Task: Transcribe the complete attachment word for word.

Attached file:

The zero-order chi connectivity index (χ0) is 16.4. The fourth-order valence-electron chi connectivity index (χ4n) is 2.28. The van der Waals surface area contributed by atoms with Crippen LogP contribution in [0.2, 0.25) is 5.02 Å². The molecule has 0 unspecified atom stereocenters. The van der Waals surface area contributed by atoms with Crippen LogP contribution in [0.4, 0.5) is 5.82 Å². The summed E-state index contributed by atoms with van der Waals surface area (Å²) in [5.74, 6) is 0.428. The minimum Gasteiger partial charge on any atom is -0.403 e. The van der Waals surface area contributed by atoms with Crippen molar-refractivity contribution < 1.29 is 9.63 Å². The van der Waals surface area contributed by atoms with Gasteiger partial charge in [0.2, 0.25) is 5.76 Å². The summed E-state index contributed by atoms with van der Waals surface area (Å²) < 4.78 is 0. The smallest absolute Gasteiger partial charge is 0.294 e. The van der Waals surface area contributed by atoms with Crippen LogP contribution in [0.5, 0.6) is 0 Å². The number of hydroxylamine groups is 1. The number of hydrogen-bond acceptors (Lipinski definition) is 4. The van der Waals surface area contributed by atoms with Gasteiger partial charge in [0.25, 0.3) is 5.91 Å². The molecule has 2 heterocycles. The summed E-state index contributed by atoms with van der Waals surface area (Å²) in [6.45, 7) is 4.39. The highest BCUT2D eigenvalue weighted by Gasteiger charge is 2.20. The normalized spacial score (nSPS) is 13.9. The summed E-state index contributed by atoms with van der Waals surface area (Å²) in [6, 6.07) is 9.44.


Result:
The zero-order chi connectivity index (χ0) is 16.4. The fourth-order valence-electron chi connectivity index (χ4n) is 2.28. The van der Waals surface area contributed by atoms with Crippen LogP contribution in [0.2, 0.25) is 5.02 Å². The molecule has 0 unspecified atom stereocenters. The van der Waals surface area contributed by atoms with Crippen LogP contribution in [0.4, 0.5) is 5.82 Å². The summed E-state index contributed by atoms with van der Waals surface area (Å²) in [5.74, 6) is 0.428. The minimum Gasteiger partial charge on any atom is -0.403 e. The van der Waals surface area contributed by atoms with Crippen molar-refractivity contribution < 1.29 is 9.63 Å². The van der Waals surface area contributed by atoms with Gasteiger partial charge in [0.2, 0.25) is 5.76 Å². The summed E-state index contributed by atoms with van der Waals surface area (Å²) < 4.78 is 0. The smallest absolute Gasteiger partial charge is 0.294 e. The van der Waals surface area contributed by atoms with Crippen LogP contribution in [0.5, 0.6) is 0 Å². The number of hydroxylamine groups is 1. The number of hydrogen-bond acceptors (Lipinski definition) is 4. The van der Waals surface area contributed by atoms with Gasteiger partial charge in [0.25, 0.3) is 5.91 Å². The molecule has 2 heterocycles. The summed E-state index contributed by atoms with van der Waals surface area (Å²) in [6.45, 7) is 4.39. The highest BCUT2D eigenvalue weighted by Gasteiger charge is 2.20. The normalized spacial score (nSPS) is 13.9. The summed E-state index contributed by atoms with van der Waals surface area (Å²) in [6, 6.07) is 9.44.